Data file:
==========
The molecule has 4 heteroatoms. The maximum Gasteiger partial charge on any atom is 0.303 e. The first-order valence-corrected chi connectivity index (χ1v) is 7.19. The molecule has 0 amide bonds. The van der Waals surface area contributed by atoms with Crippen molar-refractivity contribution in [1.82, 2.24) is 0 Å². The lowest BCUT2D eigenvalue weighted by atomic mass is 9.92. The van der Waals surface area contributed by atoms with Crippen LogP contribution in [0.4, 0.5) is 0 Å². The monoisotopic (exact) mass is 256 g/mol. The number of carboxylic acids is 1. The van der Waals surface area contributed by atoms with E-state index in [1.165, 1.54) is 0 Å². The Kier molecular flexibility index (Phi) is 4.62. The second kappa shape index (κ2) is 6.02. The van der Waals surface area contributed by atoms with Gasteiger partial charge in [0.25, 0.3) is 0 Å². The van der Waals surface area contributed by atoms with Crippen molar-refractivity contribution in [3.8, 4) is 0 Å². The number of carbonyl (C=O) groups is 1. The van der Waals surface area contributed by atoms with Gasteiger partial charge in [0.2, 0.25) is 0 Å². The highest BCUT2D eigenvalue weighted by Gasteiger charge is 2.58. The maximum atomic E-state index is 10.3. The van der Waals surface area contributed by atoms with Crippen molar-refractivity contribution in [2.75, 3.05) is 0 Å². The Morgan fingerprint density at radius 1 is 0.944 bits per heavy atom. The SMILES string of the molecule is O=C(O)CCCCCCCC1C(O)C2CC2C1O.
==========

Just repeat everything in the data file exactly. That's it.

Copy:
The molecule has 4 heteroatoms. The maximum Gasteiger partial charge on any atom is 0.303 e. The first-order valence-corrected chi connectivity index (χ1v) is 7.19. The molecule has 0 amide bonds. The van der Waals surface area contributed by atoms with Crippen molar-refractivity contribution in [1.82, 2.24) is 0 Å². The lowest BCUT2D eigenvalue weighted by atomic mass is 9.92. The van der Waals surface area contributed by atoms with Crippen LogP contribution in [0.4, 0.5) is 0 Å². The monoisotopic (exact) mass is 256 g/mol. The number of carboxylic acids is 1. The van der Waals surface area contributed by atoms with E-state index in [1.165, 1.54) is 0 Å². The Kier molecular flexibility index (Phi) is 4.62. The second kappa shape index (κ2) is 6.02. The van der Waals surface area contributed by atoms with Gasteiger partial charge in [0.25, 0.3) is 0 Å². The van der Waals surface area contributed by atoms with Crippen molar-refractivity contribution in [3.8, 4) is 0 Å². The number of carbonyl (C=O) groups is 1. The van der Waals surface area contributed by atoms with Gasteiger partial charge in [0.2, 0.25) is 0 Å². The highest BCUT2D eigenvalue weighted by Gasteiger charge is 2.58. The maximum atomic E-state index is 10.3. The van der Waals surface area contributed by atoms with Crippen molar-refractivity contribution in [2.75, 3.05) is 0 Å². The Morgan fingerprint density at radius 1 is 0.944 bits per heavy atom. The SMILES string of the molecule is O=C(O)CCCCCCCC1C(O)C2CC2C1O.